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Connecticut 'Clean Car' Tax on Larger Vehicles Threatens Safety and Vehicle Choice While Doing Nothing for Air Quality

WASHINGTON, Sept. 7 -- Potential regulations from the Connecticut Department of Environmental Protection (CTDEP) will single out and unfairly penalize families, farmers, small business owners, boaters and other recreational enthusiasts simply for having the audacity to buy the vehicles they need.

"This is all about political correctness and demonizing some vehicle owners, not about cleaning the air," said Ron DeFore, communications director for SUVOA, a non-profit group founded to protect the rights of owners of SUVs, pickups and vans.

"With prices at the pump at an all-time high, imposing still another onerous tax on those who need larger vehicles would qualify as cruel and unusual punishment."

CTDEP on September 8 will consider levying a new tax on owners of larger vehicles, such as SUVs and pickups, under the Connecticut Clean Car Incentive Program.

DeFore said, "Has it come to this in the United States where personal transportation choices now must meet some egalitarian litmus test decided by bureaucrats who use 'clean air' as the bogeyman to make it seem more palatable?"

According to DeFore, "Apparently CDTEP is unaware that gasoline consumption is not directly related to vehicle pollution, which by the way is almost non-existent in today's new vehicles." He pointed to these facts:

   * Vehicle emissions standards are set by the U.S. Environmental
     Protection Agency and have become increasingly stringent and uniform in
     recent years.  Thus, a Lincoln Town Car must meet the same tailpipe
     emissions standards as a Honda Civic.

   * Regulations for model year 2006 require that most new light trucks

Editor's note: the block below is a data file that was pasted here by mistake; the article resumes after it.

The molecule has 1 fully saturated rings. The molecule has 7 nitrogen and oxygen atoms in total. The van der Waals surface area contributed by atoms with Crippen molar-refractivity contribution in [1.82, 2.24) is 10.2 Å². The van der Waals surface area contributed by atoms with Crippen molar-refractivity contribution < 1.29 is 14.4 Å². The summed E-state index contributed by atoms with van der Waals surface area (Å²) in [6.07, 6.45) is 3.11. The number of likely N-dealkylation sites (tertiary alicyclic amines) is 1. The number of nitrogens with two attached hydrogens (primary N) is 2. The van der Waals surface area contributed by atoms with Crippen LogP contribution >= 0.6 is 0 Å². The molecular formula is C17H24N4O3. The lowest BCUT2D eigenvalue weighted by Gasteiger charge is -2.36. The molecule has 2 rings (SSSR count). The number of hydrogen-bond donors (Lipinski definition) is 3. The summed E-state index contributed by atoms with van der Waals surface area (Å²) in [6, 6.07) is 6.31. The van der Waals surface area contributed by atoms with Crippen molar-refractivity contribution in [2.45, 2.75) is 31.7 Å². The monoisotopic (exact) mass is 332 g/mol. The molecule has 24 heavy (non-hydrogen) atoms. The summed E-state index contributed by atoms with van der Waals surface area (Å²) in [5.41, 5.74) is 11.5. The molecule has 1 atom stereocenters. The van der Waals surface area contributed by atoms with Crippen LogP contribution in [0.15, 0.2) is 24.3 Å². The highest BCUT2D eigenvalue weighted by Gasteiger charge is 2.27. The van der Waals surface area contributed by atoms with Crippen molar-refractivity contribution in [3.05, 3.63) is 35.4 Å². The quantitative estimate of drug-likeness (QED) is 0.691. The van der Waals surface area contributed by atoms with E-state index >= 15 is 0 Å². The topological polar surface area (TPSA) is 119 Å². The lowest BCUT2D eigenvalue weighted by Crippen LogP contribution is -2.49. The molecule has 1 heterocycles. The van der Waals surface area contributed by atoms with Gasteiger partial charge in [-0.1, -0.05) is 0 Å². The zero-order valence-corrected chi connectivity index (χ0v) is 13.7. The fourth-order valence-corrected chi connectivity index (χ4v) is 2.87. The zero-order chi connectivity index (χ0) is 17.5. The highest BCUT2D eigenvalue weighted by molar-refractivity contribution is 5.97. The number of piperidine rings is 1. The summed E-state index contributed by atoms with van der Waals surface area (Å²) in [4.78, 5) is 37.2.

(SUVs, pickups, minivans and vans emit no more nitrogen oxide (NOx) or
     volatile organic compounds (VOC), the two emissions that react together
     to form ground-level ozone (smog), than new cars.  Further, they are
     cleaner of NOx emissions than even cars were as recently as 2001.

   * Nearly all vehicles - cars, SUVs, pickups and vans - are 99 percent
     cleaner than their 1960s counterparts.

   * A 2004 Ford Explorer driven from Hartford to Fresno, California and
     back pollutes less than a 1968 Ford Fairlane driven one way from
     Hartford to New Haven.

DeFore explained that the EPA ranks Connecticut's air quality as moderate and the State has until 2010 to meet federal standards. With federal vehicle emission requirements more stringent through 2008, and the departure from the fleet of older, much dirtier vehicles, the State's air will become increasingly clean without the need for a retribution tax.

"Sadly, no matter how much progress is made in cleaning up the air, there are those who not only fail to acknowledge it, but now demand certain vehicle owners to wear a millstone around their necks in the form of a castigatory tax. SUV and other light truck owners want the best fuel economy and clean air achievable as much as anyone else."

"If anything, such a tax would have a doubly negative effect-harm people financially and encourage them to hold on to their older vehicles without the latest safety, emissions and fuel economy enhancements," he said. "Why would they hold on to the older vehicles? Because most people who own these vehicles need them and are not going to buy something smaller."

"The immutable laws of physics dictate that larger vehicles are safer than smaller vehicles. Studies by the National Academy of Sciences (NAS), the National Highway Traffic Safety Administration (NHTSA), the Insurance Institute for Highway Safety conclusively demonstrate that when all other factors are held equal (air bags, belt usage, driver behavior, stability control systems, etc.), large vehicles fare better in crashes than smaller vehicles," he added.

"Vehicle downsizing in the 1970s and 80s because of good intentions to save gas resulted in an additional 2,000 deaths per year and 20,000 injuries according to NHTSA studies. Forcing Connecticut drivers into smaller vehicles inherently compromises their safety," DeFore said.

SUVOA is a non-profit organization dedicated to supporting the rights and serving the interests of 80 million SUV and light truck owners. For more information about SUVOA visit